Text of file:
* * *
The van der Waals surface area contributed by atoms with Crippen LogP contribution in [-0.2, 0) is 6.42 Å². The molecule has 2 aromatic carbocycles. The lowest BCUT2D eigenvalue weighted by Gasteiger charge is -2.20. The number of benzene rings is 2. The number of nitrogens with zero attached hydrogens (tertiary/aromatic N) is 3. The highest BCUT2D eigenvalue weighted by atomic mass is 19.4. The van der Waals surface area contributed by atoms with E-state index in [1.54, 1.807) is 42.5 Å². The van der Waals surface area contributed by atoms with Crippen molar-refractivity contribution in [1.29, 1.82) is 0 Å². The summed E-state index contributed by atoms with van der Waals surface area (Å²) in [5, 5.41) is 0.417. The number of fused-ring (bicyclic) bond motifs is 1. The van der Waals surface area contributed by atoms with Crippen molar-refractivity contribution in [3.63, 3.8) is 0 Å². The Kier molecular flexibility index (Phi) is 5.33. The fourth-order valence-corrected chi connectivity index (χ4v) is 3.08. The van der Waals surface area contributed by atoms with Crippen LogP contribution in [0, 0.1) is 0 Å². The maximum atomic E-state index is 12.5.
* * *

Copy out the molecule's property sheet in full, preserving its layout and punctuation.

The van der Waals surface area contributed by atoms with Crippen LogP contribution in [-0.2, 0) is 6.42 Å². The molecule has 2 aromatic carbocycles. The lowest BCUT2D eigenvalue weighted by Gasteiger charge is -2.20. The number of benzene rings is 2. The number of nitrogens with zero attached hydrogens (tertiary/aromatic N) is 3. The highest BCUT2D eigenvalue weighted by atomic mass is 19.4. The van der Waals surface area contributed by atoms with E-state index in [1.54, 1.807) is 42.5 Å². The van der Waals surface area contributed by atoms with Crippen molar-refractivity contribution in [1.29, 1.82) is 0 Å². The summed E-state index contributed by atoms with van der Waals surface area (Å²) in [5, 5.41) is 0.417. The number of fused-ring (bicyclic) bond motifs is 1. The van der Waals surface area contributed by atoms with Crippen molar-refractivity contribution in [3.63, 3.8) is 0 Å². The Kier molecular flexibility index (Phi) is 5.33. The fourth-order valence-corrected chi connectivity index (χ4v) is 3.08. The van der Waals surface area contributed by atoms with Crippen LogP contribution in [0, 0.1) is 0 Å². The maximum atomic E-state index is 12.5.